Stuff happens in life, but it’s not the stuff that happens, but how we react to it that is most important.  The things that have happened to me in recent weeks are like signals from myself to indicate that I am unhappy with an aspect of myself.  The occurrences are indications that I need to change something, I need to learn something, I have some of deficiency, or some kind of ignorance.  Feelings of pain, anger, irritation, annoyance, bitterness, stubbornness are the feelings of growth.  The old cliche, no pain, no gain is literally true.  Without some kind of death, there is no life.

Every time some challenge occurs, something that I struggle with, something that bugs the hell out of me; these are little deaths.  The death of some kind of innocence, something I did not forsee, something that had to die in order for me to grow.  The thing is, there will always be these kind of deaths, some larger and more destructive than others.  I will learn to keep dying.

Months ago, I told myself that I need to make mistakes in order to learn.  And now, the fruits of my labour are being born.  Mistakes have been made, lessons learned, growth achieved.  These things are part of what makes me an adventurer.  What makes me feel uncomfortable will surely help me grow.  I don’t think I have ever achieved anything useful in a zone of comfort.  And I could point to times of discomfort where I learned the most about myself.

And that’s kind of what it’s all about: learning about myself.  learning what I am capable of.  Yes, it really is a hero’s journey, and I wouldn’t change it for anything else.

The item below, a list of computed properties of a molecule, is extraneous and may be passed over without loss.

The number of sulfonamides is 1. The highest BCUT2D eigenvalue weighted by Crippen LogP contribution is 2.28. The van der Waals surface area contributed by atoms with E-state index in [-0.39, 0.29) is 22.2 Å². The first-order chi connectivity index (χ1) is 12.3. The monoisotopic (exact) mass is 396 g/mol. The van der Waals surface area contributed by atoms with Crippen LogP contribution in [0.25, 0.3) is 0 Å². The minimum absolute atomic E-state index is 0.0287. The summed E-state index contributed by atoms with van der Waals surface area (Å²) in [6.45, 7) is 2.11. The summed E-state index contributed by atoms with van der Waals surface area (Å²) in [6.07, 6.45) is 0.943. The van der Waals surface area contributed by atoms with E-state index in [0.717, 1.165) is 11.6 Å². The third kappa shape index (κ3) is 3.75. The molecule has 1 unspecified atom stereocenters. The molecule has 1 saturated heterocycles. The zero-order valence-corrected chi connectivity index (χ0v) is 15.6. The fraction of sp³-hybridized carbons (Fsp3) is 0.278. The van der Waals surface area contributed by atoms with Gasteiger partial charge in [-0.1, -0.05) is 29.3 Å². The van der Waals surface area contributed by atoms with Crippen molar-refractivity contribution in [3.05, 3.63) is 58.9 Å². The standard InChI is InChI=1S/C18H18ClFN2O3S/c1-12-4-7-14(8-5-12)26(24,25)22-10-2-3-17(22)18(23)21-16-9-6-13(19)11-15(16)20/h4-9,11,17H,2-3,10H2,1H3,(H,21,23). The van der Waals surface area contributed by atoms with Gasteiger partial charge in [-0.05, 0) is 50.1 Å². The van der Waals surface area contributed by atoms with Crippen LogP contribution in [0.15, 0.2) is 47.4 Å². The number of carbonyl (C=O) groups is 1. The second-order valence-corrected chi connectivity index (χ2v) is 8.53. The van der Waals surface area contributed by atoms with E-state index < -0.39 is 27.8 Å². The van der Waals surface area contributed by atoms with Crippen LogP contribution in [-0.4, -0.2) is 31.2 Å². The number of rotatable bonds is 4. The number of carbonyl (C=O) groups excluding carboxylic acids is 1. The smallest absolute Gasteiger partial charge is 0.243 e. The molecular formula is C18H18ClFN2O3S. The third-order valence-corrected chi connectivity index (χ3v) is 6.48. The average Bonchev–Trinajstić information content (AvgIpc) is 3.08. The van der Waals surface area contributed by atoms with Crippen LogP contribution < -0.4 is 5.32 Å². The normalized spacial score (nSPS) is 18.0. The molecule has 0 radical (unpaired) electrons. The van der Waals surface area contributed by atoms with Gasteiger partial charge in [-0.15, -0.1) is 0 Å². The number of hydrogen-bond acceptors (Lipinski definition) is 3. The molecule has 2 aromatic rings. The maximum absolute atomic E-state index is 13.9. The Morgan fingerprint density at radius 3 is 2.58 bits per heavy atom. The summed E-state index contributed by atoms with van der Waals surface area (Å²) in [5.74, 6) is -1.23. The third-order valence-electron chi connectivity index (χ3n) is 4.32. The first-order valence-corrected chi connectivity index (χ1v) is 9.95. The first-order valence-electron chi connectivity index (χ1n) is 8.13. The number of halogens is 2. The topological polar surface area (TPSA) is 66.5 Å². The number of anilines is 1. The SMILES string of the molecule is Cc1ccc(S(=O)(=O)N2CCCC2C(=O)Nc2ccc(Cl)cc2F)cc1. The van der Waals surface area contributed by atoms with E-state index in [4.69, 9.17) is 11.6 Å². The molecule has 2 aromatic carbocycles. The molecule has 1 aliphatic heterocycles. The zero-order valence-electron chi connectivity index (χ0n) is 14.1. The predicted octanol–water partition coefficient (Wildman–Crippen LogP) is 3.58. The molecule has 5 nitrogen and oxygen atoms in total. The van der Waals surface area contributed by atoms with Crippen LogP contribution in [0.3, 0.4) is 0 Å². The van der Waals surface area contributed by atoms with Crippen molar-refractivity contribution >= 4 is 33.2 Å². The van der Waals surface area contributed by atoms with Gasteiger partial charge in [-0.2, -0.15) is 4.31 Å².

Paradise Island

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Yes.  Hawaii is literally paradise.

After roughly 6 days on Oahu, I can say with a certain degree of certainty that paradise is real.  It doesn’t come cheap, and you have to compete with thousands of other paradise-seekers, but paradise can indeed be found there.

I never considered myself the type that would stay in a resort. But age, fatherhood, and marriage can change one’s perspectives on many things, including the preferred type of accommodation for a family with a two-year old, and a wife who enjoys the finer things that backpacking doesn’t include.  I have nothing against backpacking nor anything against my wife.  My tastes have simply changed over time.

‘Did you go surfing?’

‘No.’

‘Well, you missed a great opportunity.’

That was the brief conversation I had with someone today.

I like surfing, even though I have only tried it twice in my life.  But I also love my son, who can’t surf yet, and is just trying not to drown while wading around in the kiddie pool with water wings. And I love my wife who would prefer other things to surfing.

So getting some surf lessons wasn’t high on my priority list, and I’m totally fine with that.  In short, I wouldn’t consider any time in Hawaii a missed opportunity of any kind, but rather, a fortunate experience just to be there.

I ate too much.

I applied plenty of sunscreen to my white skin.

I enjoyed discounted shopping.

I went to the popular touristy spots.

I had a bloody fantastic time.

So there, mister missed opportunity.